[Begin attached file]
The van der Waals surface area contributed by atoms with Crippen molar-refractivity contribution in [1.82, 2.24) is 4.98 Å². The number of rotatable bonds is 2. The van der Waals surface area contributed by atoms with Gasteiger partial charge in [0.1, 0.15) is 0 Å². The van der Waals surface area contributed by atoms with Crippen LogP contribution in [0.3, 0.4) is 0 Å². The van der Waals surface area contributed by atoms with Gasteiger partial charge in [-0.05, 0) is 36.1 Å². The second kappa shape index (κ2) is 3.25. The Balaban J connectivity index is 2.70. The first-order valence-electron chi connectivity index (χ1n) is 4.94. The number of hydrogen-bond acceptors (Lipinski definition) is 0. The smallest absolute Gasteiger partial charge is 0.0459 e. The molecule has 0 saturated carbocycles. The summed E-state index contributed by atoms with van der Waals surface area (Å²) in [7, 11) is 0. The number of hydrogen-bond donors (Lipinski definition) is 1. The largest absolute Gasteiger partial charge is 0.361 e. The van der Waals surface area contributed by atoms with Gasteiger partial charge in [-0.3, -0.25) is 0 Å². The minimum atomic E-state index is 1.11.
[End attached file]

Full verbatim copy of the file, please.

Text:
The van der Waals surface area contributed by atoms with Crippen molar-refractivity contribution in [1.82, 2.24) is 4.98 Å². The number of rotatable bonds is 2. The van der Waals surface area contributed by atoms with Gasteiger partial charge in [0.1, 0.15) is 0 Å². The van der Waals surface area contributed by atoms with Crippen LogP contribution in [0.3, 0.4) is 0 Å². The van der Waals surface area contributed by atoms with Gasteiger partial charge in [-0.05, 0) is 36.1 Å². The second kappa shape index (κ2) is 3.25. The Balaban J connectivity index is 2.70. The first-order valence-electron chi connectivity index (χ1n) is 4.94. The number of hydrogen-bond acceptors (Lipinski definition) is 0. The smallest absolute Gasteiger partial charge is 0.0459 e. The molecule has 0 saturated carbocycles. The summed E-state index contributed by atoms with van der Waals surface area (Å²) in [7, 11) is 0. The number of hydrogen-bond donors (Lipinski definition) is 1. The largest absolute Gasteiger partial charge is 0.361 e. The van der Waals surface area contributed by atoms with Gasteiger partial charge in [-0.3, -0.25) is 0 Å². The minimum atomic E-state index is 1.11.